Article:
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首页 » 生物研究 » PNAS:远古狩猎采集者也长蛀牙

PNAS:远古狩猎采集者也长蛀牙

来源:中国科学报 2014-01-13 13:51

1月7日刊登于美国《国家科学院院刊》上的一项研究指出,考古学家在摩洛哥一个洞穴中发现了以采集坚果为特征的狩猎采集者人群牙齿腐蚀情况的早期证据。

龋齿是一种能引起牙齿损坏的传染性疾病。龋齿在近代人类中的高发性归结于更频繁地食用富含可发酵碳水化合物的植物性食物。而在远古时期,龋齿就在折磨着人类,尽管龋齿首次出现的准确时间一直不能确定,但有假说认为它最早出现在人类农业的开端。

英国伦敦自然史博物馆地球科学部的Louise T. Humphrey及其同事记录了在摩洛哥Grotte des Pigeons发现的狩猎采集者遗骸的龋齿数量。研究人员表示,13700年前到15000年前,该地点的居民受到了口腔疾病的影响,发掘出的成年人牙齿有51%出现了龋齿。

在该地点得到的进一步证据提示,这些居民系统地采集橡子和松子,它们都是可发酵碳水化合物的来源。口腔细菌很可能摄取了这些狩猎采集者牙齿上的碳水化合物,导致了牙齿腐蚀。

这些结果提示狩猎采集者社会可能已经发展出了一种比此前认为的更固定的生活方式,其依赖于收获坚果。

作者说,这些发现挑战了一个假说,即龋齿起源于农业社会,并且提示在依赖野生植物性食物的古代人群中发现了可以与现代社会相比的牙齿腐蚀率。(生物谷Bioon.com)

生物谷推荐的英文摘要

Proceedings of the National Academy of the Sciences of the United States of America            doi: 10.1073/pnas.1318176111

Earliest evidence for caries and exploitation of starchy plant foods in Pleistocene hunter-gatherers from Morocco

Louise T. Humphreya,1, Isabelle De Grootea,b, Jacob Moralesc,d, Nick Bartone, Simon Collcuttf, Christopher Bronk Ramseyg, and Abdeljalil Bouzouggarh,i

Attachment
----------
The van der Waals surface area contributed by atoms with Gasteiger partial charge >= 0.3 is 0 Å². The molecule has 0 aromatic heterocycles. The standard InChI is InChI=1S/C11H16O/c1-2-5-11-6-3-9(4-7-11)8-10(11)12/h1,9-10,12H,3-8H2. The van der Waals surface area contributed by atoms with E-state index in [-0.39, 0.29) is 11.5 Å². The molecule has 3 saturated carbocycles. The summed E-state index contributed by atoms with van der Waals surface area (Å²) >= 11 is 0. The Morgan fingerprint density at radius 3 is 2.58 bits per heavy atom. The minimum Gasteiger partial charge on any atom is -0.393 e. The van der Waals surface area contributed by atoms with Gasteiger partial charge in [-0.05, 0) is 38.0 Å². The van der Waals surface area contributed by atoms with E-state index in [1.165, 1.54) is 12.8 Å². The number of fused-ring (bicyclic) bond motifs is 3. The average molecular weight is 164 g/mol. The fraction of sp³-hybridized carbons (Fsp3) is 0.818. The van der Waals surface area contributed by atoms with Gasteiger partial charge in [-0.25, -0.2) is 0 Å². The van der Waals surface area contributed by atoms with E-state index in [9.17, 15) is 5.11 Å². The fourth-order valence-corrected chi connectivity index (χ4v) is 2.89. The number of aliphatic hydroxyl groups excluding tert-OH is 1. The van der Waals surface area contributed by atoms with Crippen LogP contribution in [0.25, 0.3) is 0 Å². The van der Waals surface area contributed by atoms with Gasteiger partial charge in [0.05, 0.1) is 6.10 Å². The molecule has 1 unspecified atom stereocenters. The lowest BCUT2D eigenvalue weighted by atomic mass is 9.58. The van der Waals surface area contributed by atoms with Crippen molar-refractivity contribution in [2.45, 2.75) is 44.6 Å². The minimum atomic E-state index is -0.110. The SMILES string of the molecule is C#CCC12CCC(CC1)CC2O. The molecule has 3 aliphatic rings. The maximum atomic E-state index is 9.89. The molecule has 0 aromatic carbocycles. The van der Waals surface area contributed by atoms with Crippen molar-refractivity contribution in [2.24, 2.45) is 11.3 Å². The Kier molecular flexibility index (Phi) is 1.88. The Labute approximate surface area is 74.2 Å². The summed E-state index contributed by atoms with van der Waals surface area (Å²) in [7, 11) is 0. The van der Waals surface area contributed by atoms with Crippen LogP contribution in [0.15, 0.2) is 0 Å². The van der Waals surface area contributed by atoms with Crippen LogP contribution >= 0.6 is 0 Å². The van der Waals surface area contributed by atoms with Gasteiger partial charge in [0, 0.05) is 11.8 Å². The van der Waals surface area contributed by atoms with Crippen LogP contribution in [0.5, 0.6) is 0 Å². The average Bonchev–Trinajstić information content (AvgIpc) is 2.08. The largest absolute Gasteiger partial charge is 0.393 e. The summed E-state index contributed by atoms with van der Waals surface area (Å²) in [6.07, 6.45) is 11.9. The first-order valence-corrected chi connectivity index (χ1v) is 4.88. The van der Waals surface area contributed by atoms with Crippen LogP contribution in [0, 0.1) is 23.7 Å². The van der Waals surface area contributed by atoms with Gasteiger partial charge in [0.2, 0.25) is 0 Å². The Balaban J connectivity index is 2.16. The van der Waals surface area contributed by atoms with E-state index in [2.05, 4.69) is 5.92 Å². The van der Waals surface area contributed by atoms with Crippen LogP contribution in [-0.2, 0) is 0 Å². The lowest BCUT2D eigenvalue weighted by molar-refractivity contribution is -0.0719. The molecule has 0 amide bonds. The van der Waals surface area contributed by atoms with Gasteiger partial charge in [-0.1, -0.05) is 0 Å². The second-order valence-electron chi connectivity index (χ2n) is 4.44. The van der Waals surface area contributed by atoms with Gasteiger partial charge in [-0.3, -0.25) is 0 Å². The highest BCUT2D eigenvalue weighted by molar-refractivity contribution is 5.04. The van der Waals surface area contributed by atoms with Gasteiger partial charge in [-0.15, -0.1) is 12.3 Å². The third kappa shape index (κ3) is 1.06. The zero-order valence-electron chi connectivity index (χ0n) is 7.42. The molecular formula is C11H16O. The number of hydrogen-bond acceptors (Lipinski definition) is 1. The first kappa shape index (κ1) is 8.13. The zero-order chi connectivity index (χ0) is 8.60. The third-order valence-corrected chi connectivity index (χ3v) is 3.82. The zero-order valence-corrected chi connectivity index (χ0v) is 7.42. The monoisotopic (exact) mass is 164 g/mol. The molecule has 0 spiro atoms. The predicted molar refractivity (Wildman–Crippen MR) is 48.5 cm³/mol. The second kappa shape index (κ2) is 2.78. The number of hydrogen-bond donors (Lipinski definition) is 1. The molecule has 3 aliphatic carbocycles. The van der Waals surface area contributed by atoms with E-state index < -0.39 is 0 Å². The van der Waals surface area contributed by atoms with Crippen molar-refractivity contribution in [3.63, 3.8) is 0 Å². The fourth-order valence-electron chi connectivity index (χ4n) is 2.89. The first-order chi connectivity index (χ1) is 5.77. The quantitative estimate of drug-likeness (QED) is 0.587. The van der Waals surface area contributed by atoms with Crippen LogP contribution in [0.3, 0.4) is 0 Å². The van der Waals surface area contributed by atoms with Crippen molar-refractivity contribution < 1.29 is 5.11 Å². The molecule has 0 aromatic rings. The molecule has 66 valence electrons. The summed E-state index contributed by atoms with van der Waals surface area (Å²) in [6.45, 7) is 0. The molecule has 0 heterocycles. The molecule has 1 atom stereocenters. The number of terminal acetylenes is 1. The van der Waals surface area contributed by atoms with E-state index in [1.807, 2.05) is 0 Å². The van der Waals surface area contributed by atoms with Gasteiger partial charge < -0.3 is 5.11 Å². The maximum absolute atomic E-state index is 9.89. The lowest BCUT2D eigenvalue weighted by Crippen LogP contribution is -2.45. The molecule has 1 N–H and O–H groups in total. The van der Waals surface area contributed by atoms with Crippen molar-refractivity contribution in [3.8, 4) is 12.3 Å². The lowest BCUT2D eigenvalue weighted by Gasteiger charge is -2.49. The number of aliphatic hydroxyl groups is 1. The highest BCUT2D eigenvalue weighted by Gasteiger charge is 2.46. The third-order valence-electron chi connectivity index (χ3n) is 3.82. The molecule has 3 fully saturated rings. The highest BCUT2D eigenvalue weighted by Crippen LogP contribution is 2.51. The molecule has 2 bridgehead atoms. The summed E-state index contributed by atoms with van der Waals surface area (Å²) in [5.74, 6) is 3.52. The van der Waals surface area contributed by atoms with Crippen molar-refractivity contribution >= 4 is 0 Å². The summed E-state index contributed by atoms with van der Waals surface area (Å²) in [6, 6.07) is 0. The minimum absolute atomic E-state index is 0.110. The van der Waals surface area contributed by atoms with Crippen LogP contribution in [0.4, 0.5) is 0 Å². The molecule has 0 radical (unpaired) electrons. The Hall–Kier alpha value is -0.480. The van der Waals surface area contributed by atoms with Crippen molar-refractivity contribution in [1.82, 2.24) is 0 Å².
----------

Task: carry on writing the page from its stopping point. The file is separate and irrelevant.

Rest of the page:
Dental caries is an infectious disease that causes tooth decay. The high prevalence of dental caries in recent humans is attributed to more frequent consumption of plant foods rich in fermentable carbohydrates in food-producing societies. The transition from hunting and gathering to food production is associated with a change in the composition of the oral microbiota and broadly coincides with the estimated timing of a demographic expansion in Streptococcus mutans, a causative agent of human dental caries. Here we present evidence linking a high prevalence of caries to reliance on highly cariogenic wild plant foods in Pleistocene hunter-gatherers from North Africa, predating other high caries populations and the first signs of food production by several thousand years. Archaeological deposits at Grotte des Pigeons in Morocco document extensive evidence for human occupation during the Middle Stone Age and Later Stone Age (Iberomaurusian), and incorporate numerous human burials representing the earliest known cemetery in the Maghreb. Macrobotanical remains from occupational deposits dated between 15,000 and 13,700 cal B.P. provide evidence for systematic harvesting and processing of edible wild plants, including acorns and pine nuts. Analysis of oral pathology reveals an exceptionally high prevalence of caries (51.2% of teeth in adult dentitions), comparable to modern industrialized populations with a diet high in refined sugars and processed cereals. We infer that increased reliance on wild plants rich in fermentable carbohydrates and changes in food processing caused an early shift toward a disease-associated oral microbiota in this population.

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